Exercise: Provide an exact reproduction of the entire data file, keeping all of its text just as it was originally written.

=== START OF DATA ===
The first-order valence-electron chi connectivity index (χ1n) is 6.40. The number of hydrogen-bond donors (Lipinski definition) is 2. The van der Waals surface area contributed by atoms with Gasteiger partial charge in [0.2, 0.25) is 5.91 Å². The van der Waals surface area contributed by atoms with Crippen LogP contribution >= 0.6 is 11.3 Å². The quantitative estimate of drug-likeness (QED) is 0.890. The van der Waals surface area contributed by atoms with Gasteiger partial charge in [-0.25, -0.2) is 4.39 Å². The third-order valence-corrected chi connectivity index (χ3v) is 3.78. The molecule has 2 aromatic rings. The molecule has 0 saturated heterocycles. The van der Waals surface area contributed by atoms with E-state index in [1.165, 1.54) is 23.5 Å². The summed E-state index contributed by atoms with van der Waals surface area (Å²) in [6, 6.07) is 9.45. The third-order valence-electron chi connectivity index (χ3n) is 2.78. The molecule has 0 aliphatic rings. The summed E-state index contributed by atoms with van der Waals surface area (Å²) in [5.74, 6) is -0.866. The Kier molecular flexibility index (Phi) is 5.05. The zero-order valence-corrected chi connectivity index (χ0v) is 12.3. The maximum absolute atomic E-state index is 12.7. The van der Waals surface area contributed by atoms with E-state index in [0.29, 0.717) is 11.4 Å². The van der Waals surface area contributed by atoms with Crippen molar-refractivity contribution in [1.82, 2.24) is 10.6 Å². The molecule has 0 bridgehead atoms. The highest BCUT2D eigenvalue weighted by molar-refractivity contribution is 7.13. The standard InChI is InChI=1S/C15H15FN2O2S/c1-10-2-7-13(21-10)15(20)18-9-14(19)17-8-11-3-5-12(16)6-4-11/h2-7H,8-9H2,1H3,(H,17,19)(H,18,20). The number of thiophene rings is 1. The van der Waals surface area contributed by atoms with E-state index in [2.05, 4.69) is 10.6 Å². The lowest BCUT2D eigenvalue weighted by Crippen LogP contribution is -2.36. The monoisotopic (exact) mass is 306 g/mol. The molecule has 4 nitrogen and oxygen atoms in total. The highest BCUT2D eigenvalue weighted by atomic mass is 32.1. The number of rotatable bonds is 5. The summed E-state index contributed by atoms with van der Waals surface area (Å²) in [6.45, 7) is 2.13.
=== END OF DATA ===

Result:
The first-order valence-electron chi connectivity index (χ1n) is 6.40. The number of hydrogen-bond donors (Lipinski definition) is 2. The van der Waals surface area contributed by atoms with Gasteiger partial charge in [0.2, 0.25) is 5.91 Å². The van der Waals surface area contributed by atoms with Crippen LogP contribution >= 0.6 is 11.3 Å². The quantitative estimate of drug-likeness (QED) is 0.890. The van der Waals surface area contributed by atoms with Gasteiger partial charge in [-0.25, -0.2) is 4.39 Å². The third-order valence-corrected chi connectivity index (χ3v) is 3.78. The molecule has 2 aromatic rings. The molecule has 0 saturated heterocycles. The van der Waals surface area contributed by atoms with E-state index in [1.165, 1.54) is 23.5 Å². The summed E-state index contributed by atoms with van der Waals surface area (Å²) in [6, 6.07) is 9.45. The third-order valence-electron chi connectivity index (χ3n) is 2.78. The molecule has 0 aliphatic rings. The summed E-state index contributed by atoms with van der Waals surface area (Å²) in [5.74, 6) is -0.866. The Kier molecular flexibility index (Phi) is 5.05. The zero-order valence-corrected chi connectivity index (χ0v) is 12.3. The maximum absolute atomic E-state index is 12.7. The van der Waals surface area contributed by atoms with E-state index in [0.29, 0.717) is 11.4 Å². The van der Waals surface area contributed by atoms with Crippen molar-refractivity contribution in [1.82, 2.24) is 10.6 Å². The molecule has 0 bridgehead atoms. The highest BCUT2D eigenvalue weighted by molar-refractivity contribution is 7.13. The standard InChI is InChI=1S/C15H15FN2O2S/c1-10-2-7-13(21-10)15(20)18-9-14(19)17-8-11-3-5-12(16)6-4-11/h2-7H,8-9H2,1H3,(H,17,19)(H,18,20). The number of thiophene rings is 1. The van der Waals surface area contributed by atoms with E-state index in [2.05, 4.69) is 10.6 Å². The lowest BCUT2D eigenvalue weighted by Crippen LogP contribution is -2.36. The monoisotopic (exact) mass is 306 g/mol. The molecule has 4 nitrogen and oxygen atoms in total. The highest BCUT2D eigenvalue weighted by atomic mass is 32.1. The number of rotatable bonds is 5. The summed E-state index contributed by atoms with van der Waals surface area (Å²) in [6.45, 7) is 2.13.